• console.warn( "An error occurred:" );
  • console.error( error );
  •  
  • }
  • );
  •  
  • </script>
  •  
  • </body>
  • </html>

As you can see, my .find() method is rather straightforward: it inspects the given selector and then either uses .allDocs() for a keys-based lookup; or falls back to the original .find() plugin. Once my plugin is defined, I then attempt two different searches for a collection of _id values. In the first search, I'm including the "limit" value just to make sure that the .allDocs() approach is skipped.

When we run the above code, we get the following output:


 
 
 

 
 Monkey-patching the PouchDB find() plugin to use allDocs() for _id-based queries. 
 
 
 

As you can see, the first _id and $in-based query warns us that the Mango .find() plugin could not locate an efficient index. As such, it had to do a full-collection scan. However, in the second query, the monkey-patched .find() method is routing the request to the primary key index, via .allDocs(), where the lookup can be done much more efficiently.

PouchDB's new .find() plugin is very nice in the way it provides a unified interface for searching both the primary key index and [some of] the secondary indices. However, it seems to have a gap in the way some of the selector criteria get translated into query plans. Luckily, PouchDB's plugin architecture is flexible enough that we can step in and fill in the performance gaps with some simple code.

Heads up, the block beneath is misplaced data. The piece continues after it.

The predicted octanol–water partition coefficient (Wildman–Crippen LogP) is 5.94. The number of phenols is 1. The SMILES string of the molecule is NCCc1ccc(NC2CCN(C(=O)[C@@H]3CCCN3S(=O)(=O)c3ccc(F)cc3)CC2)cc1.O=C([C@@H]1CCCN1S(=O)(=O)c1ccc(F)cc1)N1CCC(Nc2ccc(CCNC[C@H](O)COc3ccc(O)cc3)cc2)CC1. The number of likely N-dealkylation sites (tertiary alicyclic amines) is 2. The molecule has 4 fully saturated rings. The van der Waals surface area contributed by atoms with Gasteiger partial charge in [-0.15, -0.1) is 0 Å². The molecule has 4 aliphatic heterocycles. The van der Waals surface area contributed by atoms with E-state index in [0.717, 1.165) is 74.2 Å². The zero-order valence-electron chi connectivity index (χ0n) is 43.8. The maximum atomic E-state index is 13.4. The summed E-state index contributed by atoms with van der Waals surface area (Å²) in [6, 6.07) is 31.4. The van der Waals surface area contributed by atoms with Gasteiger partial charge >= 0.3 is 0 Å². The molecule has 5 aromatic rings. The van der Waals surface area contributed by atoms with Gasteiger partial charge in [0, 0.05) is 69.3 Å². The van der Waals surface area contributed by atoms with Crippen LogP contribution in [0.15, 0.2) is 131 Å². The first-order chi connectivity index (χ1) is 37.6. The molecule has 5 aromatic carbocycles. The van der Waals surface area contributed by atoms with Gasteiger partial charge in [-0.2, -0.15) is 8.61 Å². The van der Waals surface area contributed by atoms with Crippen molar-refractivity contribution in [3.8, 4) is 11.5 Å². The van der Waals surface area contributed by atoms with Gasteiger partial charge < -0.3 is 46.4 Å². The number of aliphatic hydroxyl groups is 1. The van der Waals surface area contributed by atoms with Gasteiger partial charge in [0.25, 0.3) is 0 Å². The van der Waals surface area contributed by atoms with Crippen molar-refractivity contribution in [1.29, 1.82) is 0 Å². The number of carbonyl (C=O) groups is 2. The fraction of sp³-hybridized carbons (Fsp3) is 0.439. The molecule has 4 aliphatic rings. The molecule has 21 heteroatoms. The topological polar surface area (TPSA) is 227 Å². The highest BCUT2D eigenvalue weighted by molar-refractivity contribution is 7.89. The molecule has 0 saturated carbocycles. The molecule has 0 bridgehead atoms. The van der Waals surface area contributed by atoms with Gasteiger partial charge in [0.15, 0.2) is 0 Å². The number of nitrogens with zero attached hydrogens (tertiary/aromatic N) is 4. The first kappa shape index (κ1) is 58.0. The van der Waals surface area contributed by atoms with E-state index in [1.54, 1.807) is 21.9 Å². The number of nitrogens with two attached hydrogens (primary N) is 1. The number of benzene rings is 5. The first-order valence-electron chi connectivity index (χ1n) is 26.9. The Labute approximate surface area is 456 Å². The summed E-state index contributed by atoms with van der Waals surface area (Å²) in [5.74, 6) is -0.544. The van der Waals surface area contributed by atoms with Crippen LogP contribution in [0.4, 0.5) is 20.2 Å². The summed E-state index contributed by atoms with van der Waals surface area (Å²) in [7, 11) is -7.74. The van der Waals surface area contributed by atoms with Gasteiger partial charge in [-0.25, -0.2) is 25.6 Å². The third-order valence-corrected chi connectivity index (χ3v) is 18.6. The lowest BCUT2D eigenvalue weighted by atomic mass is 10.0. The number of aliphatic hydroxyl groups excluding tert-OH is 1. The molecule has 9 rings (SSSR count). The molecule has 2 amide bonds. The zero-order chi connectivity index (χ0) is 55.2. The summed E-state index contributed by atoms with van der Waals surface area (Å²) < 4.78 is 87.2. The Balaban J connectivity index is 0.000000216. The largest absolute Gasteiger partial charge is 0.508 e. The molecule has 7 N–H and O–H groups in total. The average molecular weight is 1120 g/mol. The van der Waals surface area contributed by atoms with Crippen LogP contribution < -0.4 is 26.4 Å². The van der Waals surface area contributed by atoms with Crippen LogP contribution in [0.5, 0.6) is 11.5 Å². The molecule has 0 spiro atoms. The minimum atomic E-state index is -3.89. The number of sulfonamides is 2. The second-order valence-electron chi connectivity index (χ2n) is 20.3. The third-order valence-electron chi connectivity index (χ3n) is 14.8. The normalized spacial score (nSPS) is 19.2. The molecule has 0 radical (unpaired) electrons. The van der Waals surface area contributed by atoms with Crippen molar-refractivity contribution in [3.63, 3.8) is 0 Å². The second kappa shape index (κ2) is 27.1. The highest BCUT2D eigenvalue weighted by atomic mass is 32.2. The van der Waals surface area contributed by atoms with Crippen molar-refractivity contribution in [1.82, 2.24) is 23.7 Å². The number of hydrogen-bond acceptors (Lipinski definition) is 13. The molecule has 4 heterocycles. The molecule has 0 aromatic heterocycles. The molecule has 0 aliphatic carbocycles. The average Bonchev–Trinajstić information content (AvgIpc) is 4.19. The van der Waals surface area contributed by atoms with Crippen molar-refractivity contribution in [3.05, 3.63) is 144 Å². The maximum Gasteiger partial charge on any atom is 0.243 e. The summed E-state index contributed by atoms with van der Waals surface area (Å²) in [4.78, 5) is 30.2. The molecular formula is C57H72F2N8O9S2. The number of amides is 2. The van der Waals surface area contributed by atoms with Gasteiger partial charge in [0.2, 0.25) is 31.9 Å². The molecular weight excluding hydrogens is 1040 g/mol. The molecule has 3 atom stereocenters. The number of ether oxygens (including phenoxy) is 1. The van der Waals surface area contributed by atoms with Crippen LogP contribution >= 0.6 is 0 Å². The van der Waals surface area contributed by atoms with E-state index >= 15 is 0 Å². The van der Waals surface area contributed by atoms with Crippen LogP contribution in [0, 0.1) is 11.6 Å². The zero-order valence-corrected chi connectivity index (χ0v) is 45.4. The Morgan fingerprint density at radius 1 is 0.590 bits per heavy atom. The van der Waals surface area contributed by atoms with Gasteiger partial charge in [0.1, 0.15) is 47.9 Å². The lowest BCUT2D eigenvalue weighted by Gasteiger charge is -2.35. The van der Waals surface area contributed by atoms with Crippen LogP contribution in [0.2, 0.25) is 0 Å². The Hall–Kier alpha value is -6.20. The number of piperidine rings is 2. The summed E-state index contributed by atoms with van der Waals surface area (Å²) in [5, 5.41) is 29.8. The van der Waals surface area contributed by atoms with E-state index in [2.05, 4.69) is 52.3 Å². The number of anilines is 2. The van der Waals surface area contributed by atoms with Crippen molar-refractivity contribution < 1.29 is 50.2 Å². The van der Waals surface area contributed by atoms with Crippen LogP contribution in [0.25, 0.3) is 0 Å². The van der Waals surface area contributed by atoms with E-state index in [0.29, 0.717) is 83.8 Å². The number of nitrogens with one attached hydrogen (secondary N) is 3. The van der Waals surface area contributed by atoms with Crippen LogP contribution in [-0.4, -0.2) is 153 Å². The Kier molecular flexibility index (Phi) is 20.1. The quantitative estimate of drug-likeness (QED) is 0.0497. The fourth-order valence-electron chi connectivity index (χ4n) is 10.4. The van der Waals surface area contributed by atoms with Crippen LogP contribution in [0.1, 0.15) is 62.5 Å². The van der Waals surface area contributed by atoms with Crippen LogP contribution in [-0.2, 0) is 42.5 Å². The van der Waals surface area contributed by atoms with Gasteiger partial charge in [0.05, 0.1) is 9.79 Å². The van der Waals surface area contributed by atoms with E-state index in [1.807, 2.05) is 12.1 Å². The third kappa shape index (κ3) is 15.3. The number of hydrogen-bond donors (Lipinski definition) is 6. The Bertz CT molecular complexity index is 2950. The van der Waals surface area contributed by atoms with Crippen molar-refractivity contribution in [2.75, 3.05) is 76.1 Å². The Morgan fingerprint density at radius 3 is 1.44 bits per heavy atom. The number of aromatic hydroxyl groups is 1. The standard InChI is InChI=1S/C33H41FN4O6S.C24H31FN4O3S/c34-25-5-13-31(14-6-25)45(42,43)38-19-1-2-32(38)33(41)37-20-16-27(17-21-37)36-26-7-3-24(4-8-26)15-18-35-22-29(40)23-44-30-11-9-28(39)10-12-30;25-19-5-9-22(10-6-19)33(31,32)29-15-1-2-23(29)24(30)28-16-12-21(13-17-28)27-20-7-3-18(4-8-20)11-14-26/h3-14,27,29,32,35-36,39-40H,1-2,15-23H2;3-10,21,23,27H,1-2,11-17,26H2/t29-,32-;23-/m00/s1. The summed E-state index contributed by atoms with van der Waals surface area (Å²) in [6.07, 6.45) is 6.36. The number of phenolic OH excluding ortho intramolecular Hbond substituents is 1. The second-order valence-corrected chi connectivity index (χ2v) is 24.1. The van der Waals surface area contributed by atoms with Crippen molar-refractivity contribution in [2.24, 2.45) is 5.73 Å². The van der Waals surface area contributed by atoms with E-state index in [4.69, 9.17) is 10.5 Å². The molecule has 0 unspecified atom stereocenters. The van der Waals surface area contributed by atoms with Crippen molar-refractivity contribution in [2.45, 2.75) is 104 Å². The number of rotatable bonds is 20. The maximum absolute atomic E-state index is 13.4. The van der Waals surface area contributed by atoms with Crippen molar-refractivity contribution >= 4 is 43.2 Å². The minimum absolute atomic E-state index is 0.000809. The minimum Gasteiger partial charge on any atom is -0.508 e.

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Reader Comments

@Garren,

Ah, very interesting. I didn't realize the selector stuff could be used directly (or perhaps that somewhat of an undocumented feature). That's cool, though - is that basically the pattern that .find() uses -- get primary payload from allDocs(), then filter in-memory with selectors?

Reply to this Comment

@Ben,

It is undocumented because its a semver free zone :)
Its possible to use the pouchdb-find selectors in the changes feed and in replication and it uses a similar pattern internally.

This pattern is used by default if no other index is available. Otherwise instead of allDocs it will first use the index and then the in-memory filtering.

Some self promotion :) but I wrote a blog post explaining how pouchdb-find works internally http://www.redcometlabs.com/blog/2015/12/1/a-look-under-the-covers-of-pouchdb-find

Reply to this Comment